Missouri Baptists morun, pray, protest Illinois ‘death camp’
By Allen Palmeri
May 11, 2004
|Singing hymns at the gates of hell, antiseptically referred to as the abortion clinic, is an important piece of a kingdom strategy to conquer abortion.|
GRANITE CITY, Ill. — In a cold, steady rain that made the industrial sights and smells of Granite City, Ill., seem all the more depressing, an army of watchmen made up largely of Missouri Baptists came to wage spiritual warfare on the Hope Clinic for Women abortion mill.
About 90 saints prayed, sang hymns, marched around the building and carried bold pro-life signs April 24. More than 60 were Missouri Baptists who were mustered to the front lines by Steve Smith of Focus on Missions, a St. Louis area-based organization that facilitates short-term mission trips. Smith is a member of Heartland Baptist Church, Oakville.
“I wish we would have been involved sooner,” said Smith’s wife, Judy, upon arriving at the mill at 8 a.m.
Heartland Baptist Church and First Baptist Church, Arnold, led the charge, with Florissant Valley Baptist Church and Garden Baptist Church, Overland, providing reinforcements. Many got a taste of what it is like to do battle with demonic activity. Pastor Ronn Brooks of Florissant Valley Baptist Church was among that number of first-time combatants.
“Frankly, this is really, really hard for me,” Brooks said. “I felt an incredible pall come over me. All I can liken it to is some of the feelings I felt watching films about the (Nazi) concentration camps—the death camps in World War II.
“My heart’s just broken. I’d always felt like I felt strongly about it, but today has kind of made that even stronger. I just sense the Lord is just brokenhearted over what’s going on in this place.”
Granite City is known as a magnet for abortions. Minors from all of the surrounding states – Missouri, Wisconsin, Iowa, Kentucky and Indiana – pour into the clinic to abort their babies. All of those states have laws that require parental consent, but Illinois does not, which means that abortion has become big business in Granite City.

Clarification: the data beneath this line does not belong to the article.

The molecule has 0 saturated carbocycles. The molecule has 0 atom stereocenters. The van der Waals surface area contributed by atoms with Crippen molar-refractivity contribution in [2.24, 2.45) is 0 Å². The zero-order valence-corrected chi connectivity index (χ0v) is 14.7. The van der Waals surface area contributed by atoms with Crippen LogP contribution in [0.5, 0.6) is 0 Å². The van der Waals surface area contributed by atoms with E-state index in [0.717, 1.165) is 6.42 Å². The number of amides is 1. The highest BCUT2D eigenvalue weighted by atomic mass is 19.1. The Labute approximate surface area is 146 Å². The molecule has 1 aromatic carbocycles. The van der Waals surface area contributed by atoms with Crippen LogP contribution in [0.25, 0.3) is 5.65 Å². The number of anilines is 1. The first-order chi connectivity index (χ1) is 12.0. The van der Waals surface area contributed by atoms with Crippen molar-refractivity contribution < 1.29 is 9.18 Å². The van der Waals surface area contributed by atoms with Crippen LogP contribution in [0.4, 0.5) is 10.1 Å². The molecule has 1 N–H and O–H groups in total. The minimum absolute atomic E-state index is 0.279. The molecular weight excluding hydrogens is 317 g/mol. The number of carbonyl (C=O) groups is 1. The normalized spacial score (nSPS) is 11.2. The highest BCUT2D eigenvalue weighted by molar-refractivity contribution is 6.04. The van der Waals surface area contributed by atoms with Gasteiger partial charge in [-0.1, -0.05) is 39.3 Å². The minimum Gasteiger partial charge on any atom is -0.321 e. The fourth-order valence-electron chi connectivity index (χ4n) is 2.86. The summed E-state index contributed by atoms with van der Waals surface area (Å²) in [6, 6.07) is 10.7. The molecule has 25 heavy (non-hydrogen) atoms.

More than 366,000 babies have died in Granite City since 1974, including 130,000 in the last decade at the so-called Hope Clinic.
“The name in itself is an incredible oxymoron because there’s no hope here,” said John Daly, 35, a layman at Heartland Baptist Church who works closely with Pastor Darren Casper to rally the congregation to the front lines. Heartland regularly organizes protests at the dreadful facility.
“Pastors have to set the example by leading,” said Casper, his head shielded by an umbrella as he stood in the pouring rain. “When the people see you doing it, they’ll follow you.”
Smith was concerned about the preparation of first-time participants, so he emailed them a document on spiritual warfare written by Rob Sanazaro, a Heartland member who specializes in intercessory prayer. Sanazaro ducked out of the rain to report that the group, including several who were of high school age, was holding up well under fire.
“I think people are getting a better understanding that it’s in the heavenly realms,” Sanazaro said. “We’re fighting above this place. We have to ask God to take away the authority that’s been given over this place and for Him to cut at the very root of the life of this place, which is money. What is the force that drives this place? What keeps it going? Of course, it’s evil, and its root is money, so we ask God to sever that root.
“This morning I was praying, and God just gave me the parable of Jesus cursing the fig tree. This place is a temple of death, so we have the power of God to really, in effect, curse this place and cause death—not to the people, but to this operation. As I talk to the people, I think they know it. You have two sets of people. I think you have those who are praying over the spiritual powers of this place, and then I think you have people who are trying to minister to the people coming in. It’s a good combination. So we’re all growing and we’re all learning, and I think this is a powerful thing.”
Brian Lawrence, youth missions coordinator, First Baptist Church, Arnold, brought 13 youths. Twelve were first-timers. Kelly Weber, 17, spoke for the Heartland youth group which turned out, like the Arnold teens, in adverse weather conditions because they wanted to “stand in the gap.”
“I think if we waited for the ideal time we may never do it,” Weber said.